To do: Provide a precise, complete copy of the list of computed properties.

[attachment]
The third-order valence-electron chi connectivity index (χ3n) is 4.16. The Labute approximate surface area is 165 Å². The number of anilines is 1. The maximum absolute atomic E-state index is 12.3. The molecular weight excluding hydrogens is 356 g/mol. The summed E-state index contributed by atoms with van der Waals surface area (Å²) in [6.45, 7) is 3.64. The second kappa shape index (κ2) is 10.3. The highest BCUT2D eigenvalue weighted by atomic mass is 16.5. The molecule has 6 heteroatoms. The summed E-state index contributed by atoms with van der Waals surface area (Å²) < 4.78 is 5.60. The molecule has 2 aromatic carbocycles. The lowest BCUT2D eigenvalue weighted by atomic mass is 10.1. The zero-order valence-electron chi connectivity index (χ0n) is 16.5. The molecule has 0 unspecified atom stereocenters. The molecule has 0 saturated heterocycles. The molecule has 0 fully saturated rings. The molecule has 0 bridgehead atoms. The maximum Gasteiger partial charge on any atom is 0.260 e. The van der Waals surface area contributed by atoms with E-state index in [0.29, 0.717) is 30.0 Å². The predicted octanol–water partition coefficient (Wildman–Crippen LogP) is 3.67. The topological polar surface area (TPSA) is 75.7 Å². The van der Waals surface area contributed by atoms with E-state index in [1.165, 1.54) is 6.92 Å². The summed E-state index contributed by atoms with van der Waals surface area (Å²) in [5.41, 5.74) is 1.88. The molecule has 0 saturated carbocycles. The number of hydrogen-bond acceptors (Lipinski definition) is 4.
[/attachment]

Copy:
The third-order valence-electron chi connectivity index (χ3n) is 4.16. The Labute approximate surface area is 165 Å². The number of anilines is 1. The maximum absolute atomic E-state index is 12.3. The molecular weight excluding hydrogens is 356 g/mol. The summed E-state index contributed by atoms with van der Waals surface area (Å²) in [6.45, 7) is 3.64. The second kappa shape index (κ2) is 10.3. The highest BCUT2D eigenvalue weighted by atomic mass is 16.5. The molecule has 6 heteroatoms. The summed E-state index contributed by atoms with van der Waals surface area (Å²) < 4.78 is 5.60. The molecule has 2 aromatic carbocycles. The lowest BCUT2D eigenvalue weighted by atomic mass is 10.1. The zero-order valence-electron chi connectivity index (χ0n) is 16.5. The molecule has 0 unspecified atom stereocenters. The molecule has 0 saturated heterocycles. The molecule has 0 fully saturated rings. The molecule has 0 bridgehead atoms. The maximum Gasteiger partial charge on any atom is 0.260 e. The van der Waals surface area contributed by atoms with E-state index in [0.29, 0.717) is 30.0 Å². The predicted octanol–water partition coefficient (Wildman–Crippen LogP) is 3.67. The topological polar surface area (TPSA) is 75.7 Å². The van der Waals surface area contributed by atoms with E-state index in [1.165, 1.54) is 6.92 Å². The summed E-state index contributed by atoms with van der Waals surface area (Å²) in [5.41, 5.74) is 1.88. The molecule has 0 saturated carbocycles. The number of hydrogen-bond acceptors (Lipinski definition) is 4.